American swims in Seine River in Paris for Olympics despite pollution concerns

PARIS (AP) — A 75-year-old American swimmer took a dip in the Seine River Thursday, braving the murky waters in central Paris to celebrate the Fourth of July and support the French government’s efforts to clean up the river for the Olympics.

His timing was good: a few hours later, regional authorities released data showing that the water quality in the river had improved over the past week, raising hopes that Olympic swimming competitions could take place after all.

Joel Stratte McClure, who last swam in the Seine in 1976 for a magazine cover photo shoot and turns 76 this month, said he was impressed with the progress being made clean the riverbut there were still concerns about its safety.

“I may regret swimming,” McClure said before entering the water. “But if I come back alive, it will be proof that the French have done a good job cleaning up the river.”

Paris Mayor Anne Hidalgo had initially planned to swimming in the Seine last month to prove it was clean, sparking an online campaign from her many critics who threatened to defecate in the river on the day of her swim.

But she postponed the swim after President Emmanuel Macron announced snap parliamentary elections that have plunged France into political tension and overshadowed the pre-Olympics excitement for many. Heavy rains in recent months have also led to faster-than-normal currents for this time of year, and Hidalgo says she will swim the river in mid-July instead.

“I think the president called new elections so he wouldn’t have to swim in the Seine,” McClure joked.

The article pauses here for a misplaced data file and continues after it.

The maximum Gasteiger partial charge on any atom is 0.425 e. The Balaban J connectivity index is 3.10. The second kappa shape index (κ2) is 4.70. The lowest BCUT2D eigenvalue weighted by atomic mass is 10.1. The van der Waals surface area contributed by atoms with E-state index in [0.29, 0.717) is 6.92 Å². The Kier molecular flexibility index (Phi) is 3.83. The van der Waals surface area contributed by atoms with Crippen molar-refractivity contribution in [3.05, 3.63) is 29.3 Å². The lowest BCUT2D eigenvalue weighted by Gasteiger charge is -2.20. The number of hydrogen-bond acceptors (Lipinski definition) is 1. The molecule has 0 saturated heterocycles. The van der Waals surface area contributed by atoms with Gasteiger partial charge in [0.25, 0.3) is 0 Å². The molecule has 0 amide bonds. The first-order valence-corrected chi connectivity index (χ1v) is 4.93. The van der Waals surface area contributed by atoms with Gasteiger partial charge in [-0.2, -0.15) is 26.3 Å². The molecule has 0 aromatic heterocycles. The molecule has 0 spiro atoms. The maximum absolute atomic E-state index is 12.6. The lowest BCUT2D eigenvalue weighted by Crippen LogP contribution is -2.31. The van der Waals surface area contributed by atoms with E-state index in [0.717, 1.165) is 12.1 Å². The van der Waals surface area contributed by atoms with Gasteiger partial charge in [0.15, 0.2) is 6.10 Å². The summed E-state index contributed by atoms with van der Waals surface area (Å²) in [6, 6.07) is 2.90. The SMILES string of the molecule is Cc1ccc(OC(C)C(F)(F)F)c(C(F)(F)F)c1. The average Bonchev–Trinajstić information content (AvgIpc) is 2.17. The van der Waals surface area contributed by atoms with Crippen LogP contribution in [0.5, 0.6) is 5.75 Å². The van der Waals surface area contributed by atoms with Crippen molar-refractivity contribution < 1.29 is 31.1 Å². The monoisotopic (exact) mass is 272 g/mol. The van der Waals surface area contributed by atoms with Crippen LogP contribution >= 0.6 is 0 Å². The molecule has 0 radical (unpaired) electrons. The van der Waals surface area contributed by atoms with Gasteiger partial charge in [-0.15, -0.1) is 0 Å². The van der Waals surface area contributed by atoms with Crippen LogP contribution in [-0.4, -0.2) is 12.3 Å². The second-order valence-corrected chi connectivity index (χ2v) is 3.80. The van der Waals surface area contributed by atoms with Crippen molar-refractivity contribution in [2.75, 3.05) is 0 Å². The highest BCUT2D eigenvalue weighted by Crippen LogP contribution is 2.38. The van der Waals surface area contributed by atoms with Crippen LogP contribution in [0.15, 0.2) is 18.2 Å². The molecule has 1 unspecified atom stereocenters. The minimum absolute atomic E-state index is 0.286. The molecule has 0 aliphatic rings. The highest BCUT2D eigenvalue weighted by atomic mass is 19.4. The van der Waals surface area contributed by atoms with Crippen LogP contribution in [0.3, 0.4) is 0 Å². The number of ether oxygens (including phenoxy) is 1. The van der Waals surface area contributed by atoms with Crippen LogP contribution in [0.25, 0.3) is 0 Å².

After a short dip, he declared the water “fantastic” and expressed hope that others would follow his example and benefit from the cleaner river.

Marathon swimming and triathlon are scheduled to take place in the river at the Alexandre III Bridge during the Olympic Games, which run from July 26 to August 11, and the Paralympic Games, which run from August 28 to September 8.

Unsafe levels of E. coli were found in the river last week for the third week in a row. But on Thursday, regional authorities published new results showing an improvement.

Test results from the regulatory body Eau de Paris show that on one day, from June 26 to July 2, contamination levels were below the safe limit of 900 colony-forming units per 100 milliliters set by the World Triathlon Federation for competitions.

French officials remain optimistic, stressing that there is no Plan B for the Olympic open water swimming events.


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